Q: Even if my son’s school reopens, is it safe to send him?
A: Possibly. Some families who have children or other family members who are at high risk of serious COVID-19 infection may decide to pursue online school for the near future. Some families cannot accommodate having their kids at home for online school due to work or child care needs.
Interestingly, according to current studies, it is thought kids are less likely to become infected and to infect others, and children who become infected are more likely to have picked it up from a household member than to have been the one who introduced it to the household.
While there are different plans being discussed on how to get our kids back on the path to learning, there is a common desired endpoint – to do what is best for kids in a manner that is safest for kids, families, teachers and school staff.
Clearly, online learning is not the ideal for most students and their families. While some students prefer this modality, many had difficulties with achieving meaningful learning, access to a reliable computer and internet connectivity, and accountability in attending online classes. Families struggled with accommodations for technology and space to provide a supportive learning environment, often while trying to work from home themselves.
Suboptimal access to education and supports contributes to widening the gap between where some students are currently performing regarding education and where they need to be. This is especially true for minority children.
In-person schooling provides much more than a meaningful educational environment, especially for kids who have any special needs. Some families rely on their children receiving the mainstay of their meals at school. Services such as speech, physical and occupational therapy are delivered in the school settings, and these services have not been reliably delivered since schools closed.
Additionally, access to mental health supports offered through schools has been put on hold. There are increasing rates of anxiety, depression and feelings of social isolation among school-age kids and teens. Also of great concern is the fact that teachers are often the first to observe and raise concerns over childhood neglect and abuse, and are instrumental in identifying when families may need more supports.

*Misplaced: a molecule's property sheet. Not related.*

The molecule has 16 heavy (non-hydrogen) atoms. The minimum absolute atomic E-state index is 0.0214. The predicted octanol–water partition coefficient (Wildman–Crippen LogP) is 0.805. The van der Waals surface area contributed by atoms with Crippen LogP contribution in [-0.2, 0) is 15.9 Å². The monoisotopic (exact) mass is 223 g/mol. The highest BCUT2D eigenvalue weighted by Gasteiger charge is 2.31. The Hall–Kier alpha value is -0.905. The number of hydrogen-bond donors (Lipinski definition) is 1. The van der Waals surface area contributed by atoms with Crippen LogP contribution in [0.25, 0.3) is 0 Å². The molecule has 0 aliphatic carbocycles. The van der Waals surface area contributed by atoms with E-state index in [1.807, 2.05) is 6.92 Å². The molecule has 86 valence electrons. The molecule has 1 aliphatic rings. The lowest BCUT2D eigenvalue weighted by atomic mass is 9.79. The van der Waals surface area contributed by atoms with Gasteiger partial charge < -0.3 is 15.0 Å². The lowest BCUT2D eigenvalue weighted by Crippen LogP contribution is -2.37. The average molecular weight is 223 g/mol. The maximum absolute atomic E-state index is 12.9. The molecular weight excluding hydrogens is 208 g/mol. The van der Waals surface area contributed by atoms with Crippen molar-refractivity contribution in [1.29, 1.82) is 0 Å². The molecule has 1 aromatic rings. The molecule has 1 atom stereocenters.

In order for students, teachers and staff to safely return to in-person learning, there are important safety measures based on science and data that must be considered.
Teachers, staff and most students should wear masks, although some younger children and those with developmental or medical issues may not be able to safely wear masks. Encourage frequent and effective handwashing, have alcohol-based hand sanitizer readily available, and try to avoid touching of the face. For some younger kids, wearing a mask may encourage them to touch their faces more, so they may be safer to not wear masks. Distance desks six feet apart, if possible. Try to have smaller class sizes and keep kids in the same groups. Considering that New Mexico has such phenomenal weather, outdoor spaces should be strongly considered as potential spaces for learning. Regardless of how schools address creating a safe learning environment, two things are critical in ensuring success.
First, schools must be nimble and flexible as plans may have to change quickly based upon the COVID-19 prevalence in communities. And second, the federal government must provide funding for schools so they are able to implement physical plant changes, provide adequate staffing, and pay our teachers and school staff more to cover the extra work that will be needed to accomplish safe and effective learning.
Ziad K. Abdelnour, an often-quoted and successful businessman, said, “If a problem can be solved by writing a check, it’s not a problem, it’s an expense.” We must prioritize our kids and their education. Safety and well-being are a worthy expense. Please consider calling on our members of Congress to implore them to approve $200 billion to enable our schools to reopen safely.
There are many steps we can take to help our kids to have as positive an educational experience as possible during these challenging times and circumstances.
On another note, make sure your kids and teens are up-to-date on their immunizations. Some families were not able to bring their kids in for their routine check-ups during the quarantine.
If your child needs any immunizations, special immunization clinics will be held through Aug. 15 for all children 18 years old and younger as part of the Got Shots? immunization campaign. Check hsc.unm.edu/programs/nmimmunization/gotshot.html for a location near you.
Additionally, vaxviewnm.org enables individuals, parents and guardians to access, save and/or print official immunization records.
Melissa Mason is a general pediatrician with Journey Pediatrics in Albuquerque. Please send your questions to her at firstname.lastname@example.org.